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The Internet Age is among us. Almost everyone uses the Internet every single day. Whether using a desktop or laptop computer, tablet, smartphone, etc., nearly everyone is staying connected with the rest of the world via the Internet.

In response to this New Age behavior, most businesses have decided to dive into the wonderful world of e-commerce. Corporations, large businesses, small- to medium-sized businesses, and even one-person e-tailers with a workstation set up in their basement are all using the Internet.

But are they all using it effectively? The world is constantly changing, and it is crucial to adapt to these changes to remain competitive. No matter what size your business may be, you must first identify what your website was created to do. Most of the people reading this column are likely small- to medium-sized business owners selling outdoor power equipment whole goods, parts and services to residential consumers. Some of you may already have a successful online business that complements your physical location. Others may rely solely on face-to-face sales or vice versa. If you are looking to begin selling online or just looking to start a website to promote your business, it’s important to follow certain guidelines to ensure that your website is effectively carrying out the task you created it for.

In his blog, best-selling author Seth Godin writes about the importance and unimportance of how “pretty” a website needs to look. He explains that there are different groups that your website may be targeting, and depending on your audience, your website should be optimized to fit the liking of your visitors.


“Pretty websites,” writes Godin, “are rarely websites that convert as well as unpretty ones.”

“If the goal of your site is to position you, tell a story, establish your good taste, and make it clear what sort of organization you are, then pretty might be the way to go,” Godin notes. “And you can measure the effectiveness of the site by how it impresses those you seek to impress, by its long-term impact.

“But it’s a mistake to also expect your pretty website to generate cash, to have the maximum percentage of clicks, to have the most efficient possible funnel of attention to action.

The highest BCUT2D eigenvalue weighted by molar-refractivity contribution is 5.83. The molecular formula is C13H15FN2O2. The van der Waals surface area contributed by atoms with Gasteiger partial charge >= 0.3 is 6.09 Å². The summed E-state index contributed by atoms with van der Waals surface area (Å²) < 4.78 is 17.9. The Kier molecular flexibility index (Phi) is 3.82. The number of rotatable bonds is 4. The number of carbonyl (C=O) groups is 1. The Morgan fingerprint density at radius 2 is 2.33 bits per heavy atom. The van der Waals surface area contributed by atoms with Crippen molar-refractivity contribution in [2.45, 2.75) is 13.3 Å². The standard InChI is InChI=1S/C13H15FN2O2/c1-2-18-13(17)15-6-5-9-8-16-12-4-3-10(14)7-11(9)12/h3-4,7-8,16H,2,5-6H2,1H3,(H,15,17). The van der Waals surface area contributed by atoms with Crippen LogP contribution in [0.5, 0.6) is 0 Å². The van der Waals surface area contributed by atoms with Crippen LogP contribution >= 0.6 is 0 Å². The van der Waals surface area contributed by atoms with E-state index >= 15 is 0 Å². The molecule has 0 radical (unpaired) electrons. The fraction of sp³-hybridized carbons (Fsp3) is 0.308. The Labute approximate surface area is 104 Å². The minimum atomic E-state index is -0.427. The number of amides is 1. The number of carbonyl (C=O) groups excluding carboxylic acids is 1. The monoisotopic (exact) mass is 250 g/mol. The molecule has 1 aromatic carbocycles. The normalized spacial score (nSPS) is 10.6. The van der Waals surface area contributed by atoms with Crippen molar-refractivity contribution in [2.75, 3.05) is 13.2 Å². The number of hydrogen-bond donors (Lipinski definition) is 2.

“There’s always been a conflict between the long-term benefits of beauty in commerce (in architecture, in advertising, in transactions) and the short-term brutality of measurement and direct response.

“It’s worth noting that conflict, in advance, as opposed to vainly wishing you could have both optimized. You can’t. The smart marketer will measure how much direct response it’s costing to be beautiful, or how much storytelling is being sacrificed to be clicked on. Not both.

“A few readers asked me to expand on this idea: It turns out that in most encounters, the worldview of people who are likely to sign up, ‘like’, share, click, act, and generally take action instantly is not the same worldview of people that convert into long-term, loyal customers over time. Take a look at the coupons in the Sunday paper, or the direct-mail pieces that show up in your mailbox, or the websites that are optimized for click/here/now.

“Unattractive, high-response sites aren’t usually the result of a lack of taste or talent on the part of the designer; they’re optimized for one worldview.

“The design that you and I might see as non-beautiful is in fact a signal to one group of people just as much as it is a turnoff to the other group. My argument is that you can optimize for one group or the other, but you can’t likely optimize for both.”

According to Godin’s blog, you must know your audience and stick to targeting that audience. If you begin trying to please the whole crowd, it is likely that you will see a decrease in conversions, average time spent on your website, etc. Understanding


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